By now, K-12 schools know the value of getting devices into students hands. It doesn’t matter if it’s a laptop or tablet, access to technology opens the door to so many things like creation, collaboration and personalized learning. The challenge lies in figuring out mobile device management once they hit your network.
This resource is designed to help you with that. We’ll walk you through everything you need to know before any device even logs onto your network. Learn more about the important decisions that lie ahead once you make the commitment to go BYOD or 1:1 in your classrooms.
With the rising popularity of 1:1 and BYOD programs in K-12 environments, school IT managers are increasingly tasked with implementing and managing mobile devices on the school network. This presents a number of challenges, not the least of which is giving a diverse user base the freedom to learn and innovate even as it continually tests the IT department’s control.
“The user base will challenge you everyday. They will find new ways in and around everything you put up,” says Michael McNamee, senior network engineer for Secure Edge Networks, a Charlotte, North Carolina-based wireless service provider. “The kids will find new uses for the technology and find ways around the barriers you put up to do whatever they want to do on your network with your devices.”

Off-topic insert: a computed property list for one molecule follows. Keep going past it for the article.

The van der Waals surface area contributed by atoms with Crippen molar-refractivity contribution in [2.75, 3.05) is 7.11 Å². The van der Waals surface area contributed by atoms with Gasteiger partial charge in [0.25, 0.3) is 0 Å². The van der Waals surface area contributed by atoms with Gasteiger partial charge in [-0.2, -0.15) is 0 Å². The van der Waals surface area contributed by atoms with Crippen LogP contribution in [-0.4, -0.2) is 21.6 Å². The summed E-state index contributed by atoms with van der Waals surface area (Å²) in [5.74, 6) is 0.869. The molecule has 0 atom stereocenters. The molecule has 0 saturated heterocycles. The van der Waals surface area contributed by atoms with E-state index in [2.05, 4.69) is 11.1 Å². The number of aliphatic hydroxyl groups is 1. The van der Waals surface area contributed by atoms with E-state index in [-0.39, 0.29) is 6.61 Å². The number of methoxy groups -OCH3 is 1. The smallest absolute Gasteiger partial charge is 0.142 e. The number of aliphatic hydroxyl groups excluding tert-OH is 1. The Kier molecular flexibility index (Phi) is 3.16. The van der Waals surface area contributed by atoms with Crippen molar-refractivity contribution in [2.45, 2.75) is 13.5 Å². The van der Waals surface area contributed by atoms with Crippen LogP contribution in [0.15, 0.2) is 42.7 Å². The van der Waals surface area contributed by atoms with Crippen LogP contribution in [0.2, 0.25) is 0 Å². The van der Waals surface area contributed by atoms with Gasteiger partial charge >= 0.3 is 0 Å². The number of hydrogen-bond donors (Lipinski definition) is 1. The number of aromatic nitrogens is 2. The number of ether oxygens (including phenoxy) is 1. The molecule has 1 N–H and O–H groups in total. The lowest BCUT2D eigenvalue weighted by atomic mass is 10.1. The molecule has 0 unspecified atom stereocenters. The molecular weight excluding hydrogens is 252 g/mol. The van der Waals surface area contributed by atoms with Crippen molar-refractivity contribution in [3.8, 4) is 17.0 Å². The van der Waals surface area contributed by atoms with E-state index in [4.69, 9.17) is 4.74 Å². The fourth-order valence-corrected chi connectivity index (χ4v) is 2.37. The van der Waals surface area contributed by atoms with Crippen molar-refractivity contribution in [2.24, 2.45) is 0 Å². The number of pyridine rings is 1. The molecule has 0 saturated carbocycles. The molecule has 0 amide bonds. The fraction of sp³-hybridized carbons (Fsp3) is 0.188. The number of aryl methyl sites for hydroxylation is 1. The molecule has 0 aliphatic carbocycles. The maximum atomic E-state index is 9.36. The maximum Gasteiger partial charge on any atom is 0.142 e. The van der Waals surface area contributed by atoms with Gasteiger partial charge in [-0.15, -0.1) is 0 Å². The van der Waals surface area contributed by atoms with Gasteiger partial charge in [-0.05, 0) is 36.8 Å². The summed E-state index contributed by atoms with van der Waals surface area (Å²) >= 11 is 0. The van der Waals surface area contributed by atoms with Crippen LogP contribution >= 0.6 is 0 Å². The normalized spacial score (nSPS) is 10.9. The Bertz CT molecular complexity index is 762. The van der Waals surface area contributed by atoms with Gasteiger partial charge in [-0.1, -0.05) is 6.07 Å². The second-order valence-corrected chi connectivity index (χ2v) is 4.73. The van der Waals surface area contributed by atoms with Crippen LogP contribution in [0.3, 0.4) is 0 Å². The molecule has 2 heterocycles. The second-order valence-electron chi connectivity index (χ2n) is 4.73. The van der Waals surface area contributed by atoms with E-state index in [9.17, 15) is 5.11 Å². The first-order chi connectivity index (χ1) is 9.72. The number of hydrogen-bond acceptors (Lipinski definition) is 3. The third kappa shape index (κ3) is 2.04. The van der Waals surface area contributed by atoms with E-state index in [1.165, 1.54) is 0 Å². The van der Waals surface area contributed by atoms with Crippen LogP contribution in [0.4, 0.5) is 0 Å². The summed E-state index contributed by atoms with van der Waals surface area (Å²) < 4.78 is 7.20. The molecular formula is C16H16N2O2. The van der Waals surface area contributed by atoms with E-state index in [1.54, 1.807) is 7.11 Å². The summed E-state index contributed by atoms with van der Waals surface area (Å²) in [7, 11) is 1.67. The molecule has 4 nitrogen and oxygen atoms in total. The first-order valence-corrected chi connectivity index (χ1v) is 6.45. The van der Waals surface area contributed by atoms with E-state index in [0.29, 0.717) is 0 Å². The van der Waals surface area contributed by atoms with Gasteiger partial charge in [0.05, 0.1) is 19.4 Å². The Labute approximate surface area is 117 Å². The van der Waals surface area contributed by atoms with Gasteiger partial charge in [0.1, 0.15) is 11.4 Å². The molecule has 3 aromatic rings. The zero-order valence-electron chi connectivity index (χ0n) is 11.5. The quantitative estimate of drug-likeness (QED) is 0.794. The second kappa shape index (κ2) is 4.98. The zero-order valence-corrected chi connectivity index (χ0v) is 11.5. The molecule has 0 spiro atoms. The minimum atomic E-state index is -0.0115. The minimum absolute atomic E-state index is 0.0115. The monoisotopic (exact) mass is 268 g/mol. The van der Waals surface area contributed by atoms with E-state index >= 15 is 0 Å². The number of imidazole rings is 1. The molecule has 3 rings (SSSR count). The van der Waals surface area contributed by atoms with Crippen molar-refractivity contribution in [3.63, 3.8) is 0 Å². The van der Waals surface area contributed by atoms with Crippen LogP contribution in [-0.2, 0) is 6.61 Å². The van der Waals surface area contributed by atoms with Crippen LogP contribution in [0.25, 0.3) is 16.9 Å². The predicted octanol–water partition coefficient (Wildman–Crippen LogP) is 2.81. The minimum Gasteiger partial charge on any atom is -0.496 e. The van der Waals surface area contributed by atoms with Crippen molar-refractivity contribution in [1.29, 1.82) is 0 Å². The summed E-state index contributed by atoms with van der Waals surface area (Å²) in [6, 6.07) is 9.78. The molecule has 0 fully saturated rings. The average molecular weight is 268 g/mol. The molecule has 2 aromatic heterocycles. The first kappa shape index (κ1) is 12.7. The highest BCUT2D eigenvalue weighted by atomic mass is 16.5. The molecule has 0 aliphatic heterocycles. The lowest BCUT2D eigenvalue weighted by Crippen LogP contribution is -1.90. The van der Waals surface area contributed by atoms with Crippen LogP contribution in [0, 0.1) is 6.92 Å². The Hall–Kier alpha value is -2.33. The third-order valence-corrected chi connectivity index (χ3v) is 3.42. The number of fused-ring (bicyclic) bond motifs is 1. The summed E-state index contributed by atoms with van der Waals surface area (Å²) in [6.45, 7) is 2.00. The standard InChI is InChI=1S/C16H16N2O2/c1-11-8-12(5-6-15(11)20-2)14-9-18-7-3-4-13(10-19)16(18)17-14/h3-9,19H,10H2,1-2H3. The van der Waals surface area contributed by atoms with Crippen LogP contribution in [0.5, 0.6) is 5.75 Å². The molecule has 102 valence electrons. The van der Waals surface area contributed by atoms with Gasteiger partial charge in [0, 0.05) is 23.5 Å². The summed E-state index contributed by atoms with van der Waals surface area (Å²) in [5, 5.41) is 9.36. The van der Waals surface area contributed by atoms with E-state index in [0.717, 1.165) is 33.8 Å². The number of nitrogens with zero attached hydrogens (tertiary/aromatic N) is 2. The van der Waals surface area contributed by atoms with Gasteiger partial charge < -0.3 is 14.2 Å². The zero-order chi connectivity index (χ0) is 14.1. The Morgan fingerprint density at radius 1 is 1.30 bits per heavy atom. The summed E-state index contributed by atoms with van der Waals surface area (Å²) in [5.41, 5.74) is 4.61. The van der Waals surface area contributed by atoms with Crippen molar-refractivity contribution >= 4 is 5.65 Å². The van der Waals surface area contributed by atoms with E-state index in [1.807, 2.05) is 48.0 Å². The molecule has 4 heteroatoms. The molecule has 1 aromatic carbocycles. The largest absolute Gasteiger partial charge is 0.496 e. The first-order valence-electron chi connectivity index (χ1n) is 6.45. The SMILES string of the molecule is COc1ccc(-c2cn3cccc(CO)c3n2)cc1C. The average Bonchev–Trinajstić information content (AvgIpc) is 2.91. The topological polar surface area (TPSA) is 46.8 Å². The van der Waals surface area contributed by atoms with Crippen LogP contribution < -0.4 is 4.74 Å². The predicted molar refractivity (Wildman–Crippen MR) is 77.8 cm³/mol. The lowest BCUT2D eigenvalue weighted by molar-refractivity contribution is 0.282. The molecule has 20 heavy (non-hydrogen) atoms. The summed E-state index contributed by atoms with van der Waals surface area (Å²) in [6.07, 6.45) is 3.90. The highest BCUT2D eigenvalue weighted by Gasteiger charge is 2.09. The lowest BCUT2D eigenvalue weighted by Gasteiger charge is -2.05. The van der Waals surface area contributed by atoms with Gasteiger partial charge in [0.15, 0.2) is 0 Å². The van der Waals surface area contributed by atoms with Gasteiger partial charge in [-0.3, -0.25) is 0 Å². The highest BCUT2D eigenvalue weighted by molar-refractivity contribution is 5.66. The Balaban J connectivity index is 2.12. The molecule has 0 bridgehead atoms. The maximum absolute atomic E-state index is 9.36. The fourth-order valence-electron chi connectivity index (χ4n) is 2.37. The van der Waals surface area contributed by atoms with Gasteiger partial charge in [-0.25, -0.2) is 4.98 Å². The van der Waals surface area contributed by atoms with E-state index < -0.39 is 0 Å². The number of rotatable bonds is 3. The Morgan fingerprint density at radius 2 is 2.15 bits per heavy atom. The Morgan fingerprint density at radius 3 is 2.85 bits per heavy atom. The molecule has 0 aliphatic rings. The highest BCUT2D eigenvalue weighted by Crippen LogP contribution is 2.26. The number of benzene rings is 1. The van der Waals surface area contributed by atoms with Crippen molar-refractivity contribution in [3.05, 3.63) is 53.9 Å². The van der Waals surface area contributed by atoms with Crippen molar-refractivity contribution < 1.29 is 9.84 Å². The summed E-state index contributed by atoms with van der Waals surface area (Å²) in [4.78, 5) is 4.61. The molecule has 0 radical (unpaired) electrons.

McNamee has seen students share inappropriate content using Air- Drop on an iOS device. He’s also seen students use screen sharing on a Mac to have one student take a test for another. Of course, kids will be kids and their intent isn’t usually malicious, but if they can find a way to get out of class work, they probably will. This raises the issue of how to manage a classroom once devices have been introduced.